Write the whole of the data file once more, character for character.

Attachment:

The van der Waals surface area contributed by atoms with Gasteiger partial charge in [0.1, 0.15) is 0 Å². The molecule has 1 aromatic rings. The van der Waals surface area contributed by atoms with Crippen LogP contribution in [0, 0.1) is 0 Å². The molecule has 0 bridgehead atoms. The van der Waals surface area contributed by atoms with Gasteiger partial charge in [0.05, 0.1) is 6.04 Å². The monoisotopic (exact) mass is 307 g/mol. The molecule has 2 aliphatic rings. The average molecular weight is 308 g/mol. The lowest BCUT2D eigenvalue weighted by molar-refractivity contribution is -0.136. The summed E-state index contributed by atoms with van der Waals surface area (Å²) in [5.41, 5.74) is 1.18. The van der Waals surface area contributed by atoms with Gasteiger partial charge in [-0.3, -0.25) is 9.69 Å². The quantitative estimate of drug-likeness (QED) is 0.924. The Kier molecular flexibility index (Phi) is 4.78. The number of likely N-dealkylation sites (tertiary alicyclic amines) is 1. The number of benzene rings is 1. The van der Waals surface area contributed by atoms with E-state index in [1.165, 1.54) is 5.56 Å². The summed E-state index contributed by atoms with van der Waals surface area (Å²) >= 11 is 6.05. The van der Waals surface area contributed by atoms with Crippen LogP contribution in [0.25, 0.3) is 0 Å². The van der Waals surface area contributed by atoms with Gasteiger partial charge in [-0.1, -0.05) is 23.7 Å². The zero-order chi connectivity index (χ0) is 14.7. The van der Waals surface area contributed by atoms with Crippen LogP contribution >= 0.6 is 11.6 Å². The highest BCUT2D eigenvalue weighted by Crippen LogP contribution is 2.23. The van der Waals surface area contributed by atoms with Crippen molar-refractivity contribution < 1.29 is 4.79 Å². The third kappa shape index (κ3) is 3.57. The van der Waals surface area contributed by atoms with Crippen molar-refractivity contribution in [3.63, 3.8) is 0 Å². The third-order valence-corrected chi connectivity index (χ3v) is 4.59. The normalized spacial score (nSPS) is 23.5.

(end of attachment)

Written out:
The van der Waals surface area contributed by atoms with Gasteiger partial charge in [0.1, 0.15) is 0 Å². The molecule has 1 aromatic rings. The van der Waals surface area contributed by atoms with Crippen LogP contribution in [0, 0.1) is 0 Å². The molecule has 0 bridgehead atoms. The van der Waals surface area contributed by atoms with Gasteiger partial charge in [0.05, 0.1) is 6.04 Å². The monoisotopic (exact) mass is 307 g/mol. The molecule has 2 aliphatic rings. The average molecular weight is 308 g/mol. The lowest BCUT2D eigenvalue weighted by molar-refractivity contribution is -0.136. The summed E-state index contributed by atoms with van der Waals surface area (Å²) in [5.41, 5.74) is 1.18. The van der Waals surface area contributed by atoms with Gasteiger partial charge in [-0.3, -0.25) is 9.69 Å². The quantitative estimate of drug-likeness (QED) is 0.924. The Kier molecular flexibility index (Phi) is 4.78. The number of likely N-dealkylation sites (tertiary alicyclic amines) is 1. The number of benzene rings is 1. The van der Waals surface area contributed by atoms with E-state index in [1.165, 1.54) is 5.56 Å². The summed E-state index contributed by atoms with van der Waals surface area (Å²) >= 11 is 6.05. The van der Waals surface area contributed by atoms with Crippen LogP contribution in [0.25, 0.3) is 0 Å². The van der Waals surface area contributed by atoms with Gasteiger partial charge in [-0.1, -0.05) is 23.7 Å². The zero-order chi connectivity index (χ0) is 14.7. The van der Waals surface area contributed by atoms with Crippen LogP contribution >= 0.6 is 11.6 Å². The highest BCUT2D eigenvalue weighted by Crippen LogP contribution is 2.23. The van der Waals surface area contributed by atoms with Crippen molar-refractivity contribution < 1.29 is 4.79 Å². The third kappa shape index (κ3) is 3.57. The van der Waals surface area contributed by atoms with Crippen molar-refractivity contribution in [3.63, 3.8) is 0 Å². The third-order valence-corrected chi connectivity index (χ3v) is 4.59. The normalized spacial score (nSPS) is 23.5.